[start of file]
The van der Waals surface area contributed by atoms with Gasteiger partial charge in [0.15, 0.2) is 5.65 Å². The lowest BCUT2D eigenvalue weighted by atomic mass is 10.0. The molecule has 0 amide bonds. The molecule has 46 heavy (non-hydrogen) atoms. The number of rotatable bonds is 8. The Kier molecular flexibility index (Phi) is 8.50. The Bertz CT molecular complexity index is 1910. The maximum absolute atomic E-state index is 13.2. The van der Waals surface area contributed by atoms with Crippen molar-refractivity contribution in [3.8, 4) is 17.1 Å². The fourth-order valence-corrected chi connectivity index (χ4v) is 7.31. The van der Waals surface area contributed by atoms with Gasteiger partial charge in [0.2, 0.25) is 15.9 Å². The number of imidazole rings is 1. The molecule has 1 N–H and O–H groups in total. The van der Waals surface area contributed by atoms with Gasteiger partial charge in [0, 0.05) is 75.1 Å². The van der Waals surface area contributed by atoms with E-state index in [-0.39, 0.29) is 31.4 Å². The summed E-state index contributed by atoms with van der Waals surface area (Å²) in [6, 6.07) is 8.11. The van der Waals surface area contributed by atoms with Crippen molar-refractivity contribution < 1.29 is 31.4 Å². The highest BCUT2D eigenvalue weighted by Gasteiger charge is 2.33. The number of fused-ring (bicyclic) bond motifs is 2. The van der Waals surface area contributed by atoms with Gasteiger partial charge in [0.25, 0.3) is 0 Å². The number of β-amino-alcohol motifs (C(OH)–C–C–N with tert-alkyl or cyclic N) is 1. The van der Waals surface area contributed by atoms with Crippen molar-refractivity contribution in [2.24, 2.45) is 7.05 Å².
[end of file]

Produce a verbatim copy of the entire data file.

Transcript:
The van der Waals surface area contributed by atoms with Gasteiger partial charge in [0.15, 0.2) is 5.65 Å². The lowest BCUT2D eigenvalue weighted by atomic mass is 10.0. The molecule has 0 amide bonds. The molecule has 46 heavy (non-hydrogen) atoms. The number of rotatable bonds is 8. The Kier molecular flexibility index (Phi) is 8.50. The Bertz CT molecular complexity index is 1910. The maximum absolute atomic E-state index is 13.2. The van der Waals surface area contributed by atoms with Crippen molar-refractivity contribution in [3.8, 4) is 17.1 Å². The fourth-order valence-corrected chi connectivity index (χ4v) is 7.31. The van der Waals surface area contributed by atoms with Gasteiger partial charge in [0.2, 0.25) is 15.9 Å². The number of imidazole rings is 1. The molecule has 1 N–H and O–H groups in total. The van der Waals surface area contributed by atoms with Gasteiger partial charge in [0, 0.05) is 75.1 Å². The van der Waals surface area contributed by atoms with E-state index in [-0.39, 0.29) is 31.4 Å². The summed E-state index contributed by atoms with van der Waals surface area (Å²) in [6, 6.07) is 8.11. The van der Waals surface area contributed by atoms with Crippen molar-refractivity contribution < 1.29 is 31.4 Å². The highest BCUT2D eigenvalue weighted by Gasteiger charge is 2.33. The number of fused-ring (bicyclic) bond motifs is 2. The van der Waals surface area contributed by atoms with Gasteiger partial charge in [0.25, 0.3) is 0 Å². The number of β-amino-alcohol motifs (C(OH)–C–C–N with tert-alkyl or cyclic N) is 1. The van der Waals surface area contributed by atoms with Crippen molar-refractivity contribution in [2.24, 2.45) is 7.05 Å².